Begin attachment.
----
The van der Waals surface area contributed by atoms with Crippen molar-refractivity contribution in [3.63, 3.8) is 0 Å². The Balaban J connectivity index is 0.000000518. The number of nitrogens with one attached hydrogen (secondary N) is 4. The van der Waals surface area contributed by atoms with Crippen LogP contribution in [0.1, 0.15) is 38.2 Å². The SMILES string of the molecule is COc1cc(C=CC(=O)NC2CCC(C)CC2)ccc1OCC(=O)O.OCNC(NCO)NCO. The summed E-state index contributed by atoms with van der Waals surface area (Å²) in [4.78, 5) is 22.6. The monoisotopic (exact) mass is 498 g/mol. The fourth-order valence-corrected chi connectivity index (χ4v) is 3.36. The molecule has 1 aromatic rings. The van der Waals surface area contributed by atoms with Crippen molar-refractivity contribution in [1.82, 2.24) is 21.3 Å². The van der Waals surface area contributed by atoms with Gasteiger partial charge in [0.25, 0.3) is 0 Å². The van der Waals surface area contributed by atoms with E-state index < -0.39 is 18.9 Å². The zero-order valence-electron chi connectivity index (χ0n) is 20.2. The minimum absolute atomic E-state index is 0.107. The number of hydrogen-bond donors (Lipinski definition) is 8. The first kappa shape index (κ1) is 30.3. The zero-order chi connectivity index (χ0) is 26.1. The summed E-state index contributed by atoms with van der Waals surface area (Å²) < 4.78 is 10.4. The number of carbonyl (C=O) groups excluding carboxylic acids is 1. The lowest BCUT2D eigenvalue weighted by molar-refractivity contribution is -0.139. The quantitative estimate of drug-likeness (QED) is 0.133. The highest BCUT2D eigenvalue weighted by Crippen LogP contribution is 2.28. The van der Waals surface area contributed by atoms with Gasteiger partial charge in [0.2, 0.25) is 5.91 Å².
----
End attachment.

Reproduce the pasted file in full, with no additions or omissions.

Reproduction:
The van der Waals surface area contributed by atoms with Crippen molar-refractivity contribution in [3.63, 3.8) is 0 Å². The Balaban J connectivity index is 0.000000518. The number of nitrogens with one attached hydrogen (secondary N) is 4. The van der Waals surface area contributed by atoms with Crippen LogP contribution in [0.1, 0.15) is 38.2 Å². The SMILES string of the molecule is COc1cc(C=CC(=O)NC2CCC(C)CC2)ccc1OCC(=O)O.OCNC(NCO)NCO. The summed E-state index contributed by atoms with van der Waals surface area (Å²) in [4.78, 5) is 22.6. The monoisotopic (exact) mass is 498 g/mol. The fourth-order valence-corrected chi connectivity index (χ4v) is 3.36. The molecule has 1 aromatic rings. The van der Waals surface area contributed by atoms with Crippen molar-refractivity contribution in [1.82, 2.24) is 21.3 Å². The van der Waals surface area contributed by atoms with Gasteiger partial charge in [0.25, 0.3) is 0 Å². The van der Waals surface area contributed by atoms with E-state index < -0.39 is 18.9 Å². The zero-order valence-electron chi connectivity index (χ0n) is 20.2. The minimum absolute atomic E-state index is 0.107. The number of hydrogen-bond donors (Lipinski definition) is 8. The first kappa shape index (κ1) is 30.3. The zero-order chi connectivity index (χ0) is 26.1. The summed E-state index contributed by atoms with van der Waals surface area (Å²) < 4.78 is 10.4. The number of carbonyl (C=O) groups excluding carboxylic acids is 1. The lowest BCUT2D eigenvalue weighted by molar-refractivity contribution is -0.139. The quantitative estimate of drug-likeness (QED) is 0.133. The highest BCUT2D eigenvalue weighted by Crippen LogP contribution is 2.28. The van der Waals surface area contributed by atoms with Gasteiger partial charge in [0.2, 0.25) is 5.91 Å².